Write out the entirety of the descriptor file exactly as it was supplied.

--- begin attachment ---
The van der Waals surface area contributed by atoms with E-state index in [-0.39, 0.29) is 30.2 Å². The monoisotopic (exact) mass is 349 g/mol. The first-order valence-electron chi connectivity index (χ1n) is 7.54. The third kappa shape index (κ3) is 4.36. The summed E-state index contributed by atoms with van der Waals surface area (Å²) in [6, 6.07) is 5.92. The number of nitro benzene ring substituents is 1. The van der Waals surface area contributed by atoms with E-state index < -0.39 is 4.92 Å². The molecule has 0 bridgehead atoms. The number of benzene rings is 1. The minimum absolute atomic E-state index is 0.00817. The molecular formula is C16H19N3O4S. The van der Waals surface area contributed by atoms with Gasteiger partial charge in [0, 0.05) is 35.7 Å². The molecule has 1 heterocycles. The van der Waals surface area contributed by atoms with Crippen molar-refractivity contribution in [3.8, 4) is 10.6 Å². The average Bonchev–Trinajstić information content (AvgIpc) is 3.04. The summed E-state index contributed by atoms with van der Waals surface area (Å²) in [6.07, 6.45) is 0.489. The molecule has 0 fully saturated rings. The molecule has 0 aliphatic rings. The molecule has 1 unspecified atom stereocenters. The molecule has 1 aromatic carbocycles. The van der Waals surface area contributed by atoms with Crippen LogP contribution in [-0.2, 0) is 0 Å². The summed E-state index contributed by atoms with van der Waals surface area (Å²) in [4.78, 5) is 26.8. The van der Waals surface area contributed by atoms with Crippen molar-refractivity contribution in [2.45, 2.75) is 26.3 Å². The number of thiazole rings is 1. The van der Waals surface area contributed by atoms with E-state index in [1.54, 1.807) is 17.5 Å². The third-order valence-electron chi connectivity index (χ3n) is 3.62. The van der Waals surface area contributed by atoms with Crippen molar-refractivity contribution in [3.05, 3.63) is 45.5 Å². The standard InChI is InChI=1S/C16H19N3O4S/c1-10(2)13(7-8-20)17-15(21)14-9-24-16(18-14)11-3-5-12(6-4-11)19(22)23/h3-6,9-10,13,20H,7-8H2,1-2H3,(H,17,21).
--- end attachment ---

The van der Waals surface area contributed by atoms with E-state index in [-0.39, 0.29) is 30.2 Å². The monoisotopic (exact) mass is 349 g/mol. The first-order valence-electron chi connectivity index (χ1n) is 7.54. The third kappa shape index (κ3) is 4.36. The summed E-state index contributed by atoms with van der Waals surface area (Å²) in [6, 6.07) is 5.92. The number of nitro benzene ring substituents is 1. The van der Waals surface area contributed by atoms with E-state index < -0.39 is 4.92 Å². The molecule has 0 bridgehead atoms. The number of benzene rings is 1. The minimum absolute atomic E-state index is 0.00817. The molecular formula is C16H19N3O4S. The van der Waals surface area contributed by atoms with Gasteiger partial charge in [0, 0.05) is 35.7 Å². The molecule has 1 heterocycles. The van der Waals surface area contributed by atoms with Crippen molar-refractivity contribution in [3.8, 4) is 10.6 Å². The average Bonchev–Trinajstić information content (AvgIpc) is 3.04. The summed E-state index contributed by atoms with van der Waals surface area (Å²) in [6.07, 6.45) is 0.489. The molecule has 0 fully saturated rings. The molecule has 0 aliphatic rings. The molecule has 1 unspecified atom stereocenters. The molecule has 1 aromatic carbocycles. The van der Waals surface area contributed by atoms with Crippen LogP contribution in [-0.2, 0) is 0 Å². The summed E-state index contributed by atoms with van der Waals surface area (Å²) in [4.78, 5) is 26.8. The van der Waals surface area contributed by atoms with Crippen molar-refractivity contribution in [2.45, 2.75) is 26.3 Å². The number of thiazole rings is 1. The van der Waals surface area contributed by atoms with E-state index in [1.54, 1.807) is 17.5 Å². The third-order valence-electron chi connectivity index (χ3n) is 3.62. The van der Waals surface area contributed by atoms with Crippen molar-refractivity contribution in [3.05, 3.63) is 45.5 Å². The standard InChI is InChI=1S/C16H19N3O4S/c1-10(2)13(7-8-20)17-15(21)14-9-24-16(18-14)11-3-5-12(6-4-11)19(22)23/h3-6,9-10,13,20H,7-8H2,1-2H3,(H,17,21).